See Jane 2021: Looking Back and Moving Forward

The State of Representation in Popular Television from 2016 to 2020

 

 

Executive Summary

Since 2004, the Institute has led the movement to systemically drive equity, inclusion and diversity in family media and entertainment. The Institute has advocated for greater inclusion in entertainment media through cutting-edge research and advocacy, and is the first research organization to examine representation of six key identities: gender, race/ethnicity, LGBTQIA+, disability, age (50+), and large body type. For this study we have analyzed the inclusion of characters with these six identities for the past five years in the most popular broadcast and cable scripted television shows.

As we reported in our 2019 See Jane report, female leads and co-leads in popular children’s television increased substantially over the past decade – from 42.0% in 2008 to 52.0% in 2018. However, to maintain progress the Industry should remain diligent about casting women and girls in leading roles. As the 2020 See Jane report revealed, 45.0% of leading characters in 2019 were women/girls, a decrease from 2018.

For our 2021 See Jane report we expand from children’s programming to analyze whether underrepresented groups are seen in popular television programming for all ages, over the past 5 years. By looking back over the past five years, we can identify trends, highlight progress, and also shine a light on where we need to keep pushing the Industry to improve in programming for all ages.

Our analysis includes television programming consumed during the COVID-19 pandemic. According to an analysis from the Motion Picture Association, due to the pandemic the number of original scripted TV programs across broadcast, cable, premium pay and streaming dropped for the first time since they started tracking. For instance, in 2020 there were 493 scripted programs, down from the record high 532 programs in 2019, with many productions moved to 2021 or 2022. The production delays likely influenced the shows that were produced and therefore consumed.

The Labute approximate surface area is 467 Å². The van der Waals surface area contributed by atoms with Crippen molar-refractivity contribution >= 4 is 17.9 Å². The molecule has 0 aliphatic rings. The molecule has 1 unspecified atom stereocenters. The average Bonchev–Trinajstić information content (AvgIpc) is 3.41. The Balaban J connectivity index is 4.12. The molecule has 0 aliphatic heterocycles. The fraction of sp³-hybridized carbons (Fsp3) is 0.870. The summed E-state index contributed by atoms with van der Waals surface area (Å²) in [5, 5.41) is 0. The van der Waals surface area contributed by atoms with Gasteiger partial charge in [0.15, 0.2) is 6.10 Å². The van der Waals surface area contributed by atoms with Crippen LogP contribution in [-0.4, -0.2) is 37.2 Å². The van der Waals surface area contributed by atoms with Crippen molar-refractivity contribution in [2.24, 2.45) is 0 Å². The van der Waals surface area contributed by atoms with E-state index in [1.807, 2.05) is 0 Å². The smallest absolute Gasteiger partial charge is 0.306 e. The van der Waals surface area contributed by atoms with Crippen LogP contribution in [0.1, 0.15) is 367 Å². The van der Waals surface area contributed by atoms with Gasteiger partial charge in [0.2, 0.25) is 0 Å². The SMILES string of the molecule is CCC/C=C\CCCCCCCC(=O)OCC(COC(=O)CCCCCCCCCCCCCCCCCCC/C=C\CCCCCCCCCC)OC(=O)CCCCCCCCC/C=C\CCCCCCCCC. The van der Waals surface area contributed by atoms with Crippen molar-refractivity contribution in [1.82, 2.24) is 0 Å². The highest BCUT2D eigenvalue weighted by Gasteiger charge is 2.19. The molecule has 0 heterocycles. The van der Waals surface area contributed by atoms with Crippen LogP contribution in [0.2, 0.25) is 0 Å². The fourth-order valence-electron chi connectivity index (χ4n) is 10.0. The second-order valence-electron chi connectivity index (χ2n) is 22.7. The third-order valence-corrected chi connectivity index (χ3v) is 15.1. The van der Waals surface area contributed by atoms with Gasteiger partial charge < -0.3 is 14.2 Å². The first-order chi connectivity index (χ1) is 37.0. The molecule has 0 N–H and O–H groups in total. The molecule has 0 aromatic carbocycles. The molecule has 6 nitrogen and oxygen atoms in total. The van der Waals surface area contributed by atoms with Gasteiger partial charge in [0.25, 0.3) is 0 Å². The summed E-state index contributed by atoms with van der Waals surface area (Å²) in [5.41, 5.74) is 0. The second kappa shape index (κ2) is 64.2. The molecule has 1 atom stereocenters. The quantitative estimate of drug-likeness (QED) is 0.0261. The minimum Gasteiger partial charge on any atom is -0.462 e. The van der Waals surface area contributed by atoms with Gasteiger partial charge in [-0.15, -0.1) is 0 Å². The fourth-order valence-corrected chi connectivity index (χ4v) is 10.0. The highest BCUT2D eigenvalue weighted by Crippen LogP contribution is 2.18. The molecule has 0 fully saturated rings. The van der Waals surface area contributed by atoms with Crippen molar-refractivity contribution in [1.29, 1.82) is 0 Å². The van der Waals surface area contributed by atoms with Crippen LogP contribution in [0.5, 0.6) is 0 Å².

In order to advance global culture change and move forward, it is critical that we see representations of characters in media that reflect the public. As the findings of this report indicate, inclusion of underrepresented groups in popular content varies over time and depends upon character prominence. Although there are efforts in the industry to tell more diverse stories and greenlight programming that better reflects the public, our findings suggest that the most popular programming on cable and television is still dominated by white male characters, especially at the lead/co-lead level.

Women Reach Parity in Minor Roles for Popular Programming

In 2016, women/girls were just 37.8% of minor characters, but in 2020 women/girls as minor characters jumped to 52.7%.

More Women Are Seen and Heard

From 2016 to 2020 female characters’ screen time increased by 8.4% and female characters’ speaking time increased by 7.0%.

More Black, Indigenous, People of Color in Supporting Roles

In 2020, 40.4% of all supporting characters in popular programming were BIPOC, compared to 32.2% in 2016.

No LGBTQIA+ Leads or Co-Leads

There were no LGBTQIA+ leads/co-leads from 2016 to 2020 in the most popular programming.

Sharp Increase in Disabled Representation

In 2020, 19.4% of leads/co-leads were disabled characters, an increase from 2016 when there were no disabled leads/co-leads.

Just 24.8% of Leading Characters Are 50+

From 2016 to 2020, characters 50+ were less than a quarter of leads/co-leads in popular programming.

Characters With A Large Body Type Are Rarely Shown

For all years analyzed, less than 10% of lead/co-lead characters in popular programming had a large body type.

 

IF SHE CAN SEE IT, SHE CAN BE IT